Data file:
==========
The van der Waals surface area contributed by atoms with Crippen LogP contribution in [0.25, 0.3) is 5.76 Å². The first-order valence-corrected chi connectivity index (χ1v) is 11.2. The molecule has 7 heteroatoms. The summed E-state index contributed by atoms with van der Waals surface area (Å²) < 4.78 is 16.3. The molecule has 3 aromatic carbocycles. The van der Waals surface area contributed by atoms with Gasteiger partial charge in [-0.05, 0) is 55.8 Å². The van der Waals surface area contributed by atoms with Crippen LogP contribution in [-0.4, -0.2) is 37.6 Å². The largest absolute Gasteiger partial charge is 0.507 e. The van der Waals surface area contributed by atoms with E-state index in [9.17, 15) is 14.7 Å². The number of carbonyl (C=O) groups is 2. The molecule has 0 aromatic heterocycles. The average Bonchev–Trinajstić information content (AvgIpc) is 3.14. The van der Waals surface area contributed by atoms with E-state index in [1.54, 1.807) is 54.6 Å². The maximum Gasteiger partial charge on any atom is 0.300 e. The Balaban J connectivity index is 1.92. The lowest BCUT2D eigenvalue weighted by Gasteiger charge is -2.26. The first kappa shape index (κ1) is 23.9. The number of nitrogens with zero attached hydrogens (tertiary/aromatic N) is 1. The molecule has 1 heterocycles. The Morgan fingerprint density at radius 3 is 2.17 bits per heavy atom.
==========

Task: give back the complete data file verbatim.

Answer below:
The van der Waals surface area contributed by atoms with Crippen LogP contribution in [0.25, 0.3) is 5.76 Å². The first-order valence-corrected chi connectivity index (χ1v) is 11.2. The molecule has 7 heteroatoms. The summed E-state index contributed by atoms with van der Waals surface area (Å²) < 4.78 is 16.3. The molecule has 3 aromatic carbocycles. The van der Waals surface area contributed by atoms with Gasteiger partial charge in [-0.05, 0) is 55.8 Å². The van der Waals surface area contributed by atoms with Crippen LogP contribution in [-0.4, -0.2) is 37.6 Å². The largest absolute Gasteiger partial charge is 0.507 e. The van der Waals surface area contributed by atoms with E-state index in [9.17, 15) is 14.7 Å². The number of carbonyl (C=O) groups is 2. The molecule has 0 aromatic heterocycles. The average Bonchev–Trinajstić information content (AvgIpc) is 3.14. The van der Waals surface area contributed by atoms with E-state index in [1.54, 1.807) is 54.6 Å². The maximum Gasteiger partial charge on any atom is 0.300 e. The Balaban J connectivity index is 1.92. The lowest BCUT2D eigenvalue weighted by Gasteiger charge is -2.26. The first kappa shape index (κ1) is 23.9. The number of nitrogens with zero attached hydrogens (tertiary/aromatic N) is 1. The molecule has 1 heterocycles. The Morgan fingerprint density at radius 3 is 2.17 bits per heavy atom.